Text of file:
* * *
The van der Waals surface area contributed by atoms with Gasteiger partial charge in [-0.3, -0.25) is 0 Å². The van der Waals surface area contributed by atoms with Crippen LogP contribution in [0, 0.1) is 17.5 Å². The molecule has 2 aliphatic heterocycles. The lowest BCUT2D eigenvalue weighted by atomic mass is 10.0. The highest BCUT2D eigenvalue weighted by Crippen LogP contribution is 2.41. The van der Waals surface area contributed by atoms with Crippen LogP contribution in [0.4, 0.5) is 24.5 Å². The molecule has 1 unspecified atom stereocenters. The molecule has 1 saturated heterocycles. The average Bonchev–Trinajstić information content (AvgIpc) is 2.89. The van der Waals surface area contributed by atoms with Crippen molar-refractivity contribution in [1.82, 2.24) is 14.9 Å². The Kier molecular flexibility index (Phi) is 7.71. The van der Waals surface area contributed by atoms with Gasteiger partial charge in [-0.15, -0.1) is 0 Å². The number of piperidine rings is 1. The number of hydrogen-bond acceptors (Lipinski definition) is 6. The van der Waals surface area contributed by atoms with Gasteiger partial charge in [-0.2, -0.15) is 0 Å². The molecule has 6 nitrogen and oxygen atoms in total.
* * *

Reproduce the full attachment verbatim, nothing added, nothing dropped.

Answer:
The van der Waals surface area contributed by atoms with Gasteiger partial charge in [-0.3, -0.25) is 0 Å². The van der Waals surface area contributed by atoms with Crippen LogP contribution in [0, 0.1) is 17.5 Å². The molecule has 2 aliphatic heterocycles. The lowest BCUT2D eigenvalue weighted by atomic mass is 10.0. The highest BCUT2D eigenvalue weighted by Crippen LogP contribution is 2.41. The van der Waals surface area contributed by atoms with Crippen LogP contribution in [0.4, 0.5) is 24.5 Å². The molecule has 1 unspecified atom stereocenters. The molecule has 1 saturated heterocycles. The average Bonchev–Trinajstić information content (AvgIpc) is 2.89. The van der Waals surface area contributed by atoms with Crippen molar-refractivity contribution in [1.82, 2.24) is 14.9 Å². The Kier molecular flexibility index (Phi) is 7.71. The van der Waals surface area contributed by atoms with Gasteiger partial charge in [-0.15, -0.1) is 0 Å². The number of piperidine rings is 1. The number of hydrogen-bond acceptors (Lipinski definition) is 6. The van der Waals surface area contributed by atoms with Gasteiger partial charge in [-0.2, -0.15) is 0 Å². The molecule has 6 nitrogen and oxygen atoms in total.